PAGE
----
US Election 2020: What is the electoral college and what are the battleground states?
For becoming the US President, candidates compete to win the Electoral College votes. Each state gets Electoral College votes based on its population. Voters decide who will go to the Electoral College and except two states, all others have a “winner takes all” rule which means that whoever wins the highest number of votes in the state gets all of the Electoral College votes. From a total of 538 Electoral College votes, the winner has to get 270 votes or more in order to become the US President. This also means that it is not necessary to win the popular vote to become the President as US has an indirect election system. This was true for the 2016 presidential election in which Hillary Clinton won the popular vote but could not win over the electoral college.
The 2020 presidential election could be decided by just a handful of states. Like in 2016, only a small margin of votes in some states determined the outcome of the elections. These are known as the swing states which are the battleground states of the election. Here’s a look at seven swing states that could shape the outcome of the 2020 Presidential Election:
1. Michigan: Traditionally, Michigan has been a Democrat stronghold because of the working class voters, a group that tends to vote for the Democrat Party but this changed in the 2016 Presidential election when Trump won Michigan by a small margin of 0.23%, with 47.50% of the total votes as opposed to Hilary Clinton who won 47.27%of the votes. A win in Michigan means 16 Electoral College votes for the candidates and in 2016 Donald Trump won Michigan with the narrowest margin of victory in Michigan’s presidential election history which was also the narrowest victory margin of any state in the 2016 election.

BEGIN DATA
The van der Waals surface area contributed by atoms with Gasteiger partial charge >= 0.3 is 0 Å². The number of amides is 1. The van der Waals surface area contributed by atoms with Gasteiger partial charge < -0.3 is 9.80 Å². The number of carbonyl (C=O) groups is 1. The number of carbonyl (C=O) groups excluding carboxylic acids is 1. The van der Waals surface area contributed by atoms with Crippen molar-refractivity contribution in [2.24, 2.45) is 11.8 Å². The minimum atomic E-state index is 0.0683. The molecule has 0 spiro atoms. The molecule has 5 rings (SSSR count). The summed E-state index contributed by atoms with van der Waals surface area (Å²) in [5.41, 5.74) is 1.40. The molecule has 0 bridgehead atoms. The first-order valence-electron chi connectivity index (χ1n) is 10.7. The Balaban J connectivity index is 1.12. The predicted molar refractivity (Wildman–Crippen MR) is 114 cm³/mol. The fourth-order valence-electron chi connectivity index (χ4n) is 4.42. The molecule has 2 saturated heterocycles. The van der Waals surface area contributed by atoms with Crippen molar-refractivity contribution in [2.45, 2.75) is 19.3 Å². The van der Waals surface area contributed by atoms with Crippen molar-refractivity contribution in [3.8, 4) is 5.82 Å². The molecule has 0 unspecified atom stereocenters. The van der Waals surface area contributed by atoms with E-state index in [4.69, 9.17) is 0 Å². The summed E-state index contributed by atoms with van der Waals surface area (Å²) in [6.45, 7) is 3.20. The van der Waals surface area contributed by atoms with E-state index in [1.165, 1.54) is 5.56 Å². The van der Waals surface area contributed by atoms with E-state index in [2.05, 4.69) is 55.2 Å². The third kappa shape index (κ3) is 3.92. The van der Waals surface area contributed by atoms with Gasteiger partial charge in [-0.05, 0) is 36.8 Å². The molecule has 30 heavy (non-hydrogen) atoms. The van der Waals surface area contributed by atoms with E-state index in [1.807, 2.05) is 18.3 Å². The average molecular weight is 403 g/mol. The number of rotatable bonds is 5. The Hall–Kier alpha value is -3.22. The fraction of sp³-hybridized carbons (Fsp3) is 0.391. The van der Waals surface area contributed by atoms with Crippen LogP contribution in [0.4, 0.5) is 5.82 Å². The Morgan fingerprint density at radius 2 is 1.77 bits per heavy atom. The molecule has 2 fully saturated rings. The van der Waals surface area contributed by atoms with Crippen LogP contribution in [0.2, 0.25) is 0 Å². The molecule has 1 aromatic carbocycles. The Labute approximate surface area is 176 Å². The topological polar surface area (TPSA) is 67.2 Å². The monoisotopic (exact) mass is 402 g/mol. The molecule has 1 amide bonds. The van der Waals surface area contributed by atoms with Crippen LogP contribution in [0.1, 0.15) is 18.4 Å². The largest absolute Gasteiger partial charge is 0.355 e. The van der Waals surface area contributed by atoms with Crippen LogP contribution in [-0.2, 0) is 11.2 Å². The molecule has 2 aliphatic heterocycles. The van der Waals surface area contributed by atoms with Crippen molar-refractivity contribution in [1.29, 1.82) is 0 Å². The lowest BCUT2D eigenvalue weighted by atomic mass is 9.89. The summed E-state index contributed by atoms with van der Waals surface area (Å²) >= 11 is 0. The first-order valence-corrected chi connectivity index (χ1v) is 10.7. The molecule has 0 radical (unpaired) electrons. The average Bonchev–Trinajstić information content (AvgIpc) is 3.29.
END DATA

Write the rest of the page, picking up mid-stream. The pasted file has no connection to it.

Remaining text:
2. Wisconsin: Demographically, the rural and blue-collar white voters of Wisconsin play a major role in deciding who wins the state. The state accounts for 10 Electoral College votes and Donald Trump won Wisconsin in 2016 by a narrow margin of 0.77%, with 47.22% of the total votes as opposed to 46.45% of Hillary Clinton. This made Trump the first Republican candidate to win the state since Ronald Reagan won in 1984.
3. Arizona: Arizona has traditionally been a Republican stronghold with 11 Electoral College votes. Donald Trump won Arizona in 2016 with a margin of 3.5 percent but this once Republican stronghold is now being considered a key swing state in this election as the absence of Republican stalwarts like Sen. John McCain has affected the dynamics of the state. The state also has an increasing Hispanic population, a group that leans towards the Democrat Party.
4. Georgia: Georgia contributes 16 Electoral College votes and has not picked a Democrat to be a President since 1992. In 2016,Trump won Georgia by 5.1% as Hillary Clinton received 45.35% of the votes. With its rapidly growing diverse population and Democrats like Stacey Abrams gaining nationwide popularity, Georgia is being regarded as a swing state for 2020.
5. North Carolina: In 2016, Trump gained North Carolina’s 15 Electoral College votes with a 3.66% margin and 49.83 % of the total vote whereas Hillary Clinton got 46.17% of the votes. With a mix of rural, city and suburban voters, the importance of the state is reflected through Donald Trump’s frequent visits to the state.
6. Florida: With 29 Electoral College votes, Florida is the largest swing state in America and has always been so. The margin of victory in the state has been very low and Trump won in this state in 2016 with 49% of the total votes as opposed to Clinton’s 47.8%; only by 1.2 percentage points.
7. Pennsylvania: In 2016, Trump won Pennsylvania by 44,292 votes which is less than 1 percentage point, the narrowest margin in a presidential election for the state in 176 years. With 20 electoral votes, the state is called the ‘Blue Wall state’ but Trump’s victory in 2016 has made Pennsylvania a battleground state for 2020.